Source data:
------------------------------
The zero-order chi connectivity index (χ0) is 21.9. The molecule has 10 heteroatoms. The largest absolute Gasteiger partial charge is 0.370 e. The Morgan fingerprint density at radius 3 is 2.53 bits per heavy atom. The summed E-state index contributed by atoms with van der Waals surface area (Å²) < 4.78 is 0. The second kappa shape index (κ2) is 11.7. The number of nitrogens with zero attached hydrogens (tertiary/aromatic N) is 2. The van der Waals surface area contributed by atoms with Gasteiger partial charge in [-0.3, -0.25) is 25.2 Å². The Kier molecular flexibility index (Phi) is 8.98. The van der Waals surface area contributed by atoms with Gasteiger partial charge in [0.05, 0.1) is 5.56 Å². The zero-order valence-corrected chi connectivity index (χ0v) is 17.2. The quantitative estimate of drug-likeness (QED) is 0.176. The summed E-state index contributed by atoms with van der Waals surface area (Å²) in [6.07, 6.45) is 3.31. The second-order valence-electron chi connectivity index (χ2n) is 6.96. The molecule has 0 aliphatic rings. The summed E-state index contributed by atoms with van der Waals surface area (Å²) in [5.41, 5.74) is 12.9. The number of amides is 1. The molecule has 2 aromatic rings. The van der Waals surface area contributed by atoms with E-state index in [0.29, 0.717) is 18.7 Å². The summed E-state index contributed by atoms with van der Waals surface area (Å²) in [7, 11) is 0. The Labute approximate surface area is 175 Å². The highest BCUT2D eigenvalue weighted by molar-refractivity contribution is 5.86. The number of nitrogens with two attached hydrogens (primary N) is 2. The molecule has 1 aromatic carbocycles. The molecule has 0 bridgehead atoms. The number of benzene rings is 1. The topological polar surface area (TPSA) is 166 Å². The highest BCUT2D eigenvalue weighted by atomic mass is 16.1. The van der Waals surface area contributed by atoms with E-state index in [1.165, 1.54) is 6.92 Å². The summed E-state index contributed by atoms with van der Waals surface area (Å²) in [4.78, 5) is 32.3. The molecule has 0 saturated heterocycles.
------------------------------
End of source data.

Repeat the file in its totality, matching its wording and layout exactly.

The zero-order chi connectivity index (χ0) is 21.9. The molecule has 10 heteroatoms. The largest absolute Gasteiger partial charge is 0.370 e. The Morgan fingerprint density at radius 3 is 2.53 bits per heavy atom. The summed E-state index contributed by atoms with van der Waals surface area (Å²) < 4.78 is 0. The second kappa shape index (κ2) is 11.7. The number of nitrogens with zero attached hydrogens (tertiary/aromatic N) is 2. The van der Waals surface area contributed by atoms with Gasteiger partial charge in [-0.3, -0.25) is 25.2 Å². The Kier molecular flexibility index (Phi) is 8.98. The van der Waals surface area contributed by atoms with Gasteiger partial charge in [0.05, 0.1) is 5.56 Å². The zero-order valence-corrected chi connectivity index (χ0v) is 17.2. The quantitative estimate of drug-likeness (QED) is 0.176. The summed E-state index contributed by atoms with van der Waals surface area (Å²) in [6.07, 6.45) is 3.31. The second-order valence-electron chi connectivity index (χ2n) is 6.96. The molecule has 0 aliphatic rings. The summed E-state index contributed by atoms with van der Waals surface area (Å²) in [5.41, 5.74) is 12.9. The number of amides is 1. The molecule has 2 aromatic rings. The van der Waals surface area contributed by atoms with E-state index in [0.29, 0.717) is 18.7 Å². The summed E-state index contributed by atoms with van der Waals surface area (Å²) in [7, 11) is 0. The Labute approximate surface area is 175 Å². The highest BCUT2D eigenvalue weighted by molar-refractivity contribution is 5.86. The number of nitrogens with two attached hydrogens (primary N) is 2. The molecule has 1 aromatic carbocycles. The molecule has 0 bridgehead atoms. The number of benzene rings is 1. The topological polar surface area (TPSA) is 166 Å². The highest BCUT2D eigenvalue weighted by atomic mass is 16.1. The van der Waals surface area contributed by atoms with E-state index in [1.165, 1.54) is 6.92 Å². The summed E-state index contributed by atoms with van der Waals surface area (Å²) in [4.78, 5) is 32.3. The molecule has 0 saturated heterocycles.